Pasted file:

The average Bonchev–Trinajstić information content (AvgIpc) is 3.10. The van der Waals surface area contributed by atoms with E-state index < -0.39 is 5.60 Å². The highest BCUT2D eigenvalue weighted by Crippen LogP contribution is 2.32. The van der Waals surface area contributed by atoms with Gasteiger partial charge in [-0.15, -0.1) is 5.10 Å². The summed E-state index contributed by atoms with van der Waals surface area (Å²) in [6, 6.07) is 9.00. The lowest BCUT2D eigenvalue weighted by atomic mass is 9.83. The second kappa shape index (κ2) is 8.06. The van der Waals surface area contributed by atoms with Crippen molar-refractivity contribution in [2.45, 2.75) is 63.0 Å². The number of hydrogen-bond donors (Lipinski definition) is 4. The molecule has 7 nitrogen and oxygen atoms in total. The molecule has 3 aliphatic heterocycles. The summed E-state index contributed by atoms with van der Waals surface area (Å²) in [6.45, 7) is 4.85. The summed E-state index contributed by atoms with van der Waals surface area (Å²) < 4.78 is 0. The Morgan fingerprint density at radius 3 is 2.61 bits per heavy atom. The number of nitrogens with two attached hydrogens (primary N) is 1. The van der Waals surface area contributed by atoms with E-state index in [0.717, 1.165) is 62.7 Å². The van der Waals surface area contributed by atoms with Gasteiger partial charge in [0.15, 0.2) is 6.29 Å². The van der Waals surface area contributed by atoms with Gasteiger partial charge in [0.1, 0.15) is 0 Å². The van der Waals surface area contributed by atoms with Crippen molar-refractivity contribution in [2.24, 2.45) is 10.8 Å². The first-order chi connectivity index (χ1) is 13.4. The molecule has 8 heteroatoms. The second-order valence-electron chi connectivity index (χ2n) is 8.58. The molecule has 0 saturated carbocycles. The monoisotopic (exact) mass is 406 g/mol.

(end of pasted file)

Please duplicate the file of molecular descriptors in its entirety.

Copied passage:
The average Bonchev–Trinajstić information content (AvgIpc) is 3.10. The van der Waals surface area contributed by atoms with E-state index < -0.39 is 5.60 Å². The highest BCUT2D eigenvalue weighted by Crippen LogP contribution is 2.32. The van der Waals surface area contributed by atoms with Gasteiger partial charge in [-0.15, -0.1) is 5.10 Å². The summed E-state index contributed by atoms with van der Waals surface area (Å²) in [6, 6.07) is 9.00. The lowest BCUT2D eigenvalue weighted by atomic mass is 9.83. The second kappa shape index (κ2) is 8.06. The van der Waals surface area contributed by atoms with Crippen molar-refractivity contribution in [2.45, 2.75) is 63.0 Å². The number of hydrogen-bond donors (Lipinski definition) is 4. The molecule has 7 nitrogen and oxygen atoms in total. The molecule has 3 aliphatic heterocycles. The summed E-state index contributed by atoms with van der Waals surface area (Å²) in [6.45, 7) is 4.85. The summed E-state index contributed by atoms with van der Waals surface area (Å²) < 4.78 is 0. The Morgan fingerprint density at radius 3 is 2.61 bits per heavy atom. The number of nitrogens with two attached hydrogens (primary N) is 1. The van der Waals surface area contributed by atoms with E-state index in [0.717, 1.165) is 62.7 Å². The van der Waals surface area contributed by atoms with Gasteiger partial charge in [0.15, 0.2) is 6.29 Å². The van der Waals surface area contributed by atoms with Gasteiger partial charge in [0.1, 0.15) is 0 Å². The van der Waals surface area contributed by atoms with Crippen molar-refractivity contribution in [2.24, 2.45) is 10.8 Å². The first-order chi connectivity index (χ1) is 13.4. The molecule has 8 heteroatoms. The second-order valence-electron chi connectivity index (χ2n) is 8.58. The molecule has 0 saturated carbocycles. The monoisotopic (exact) mass is 406 g/mol.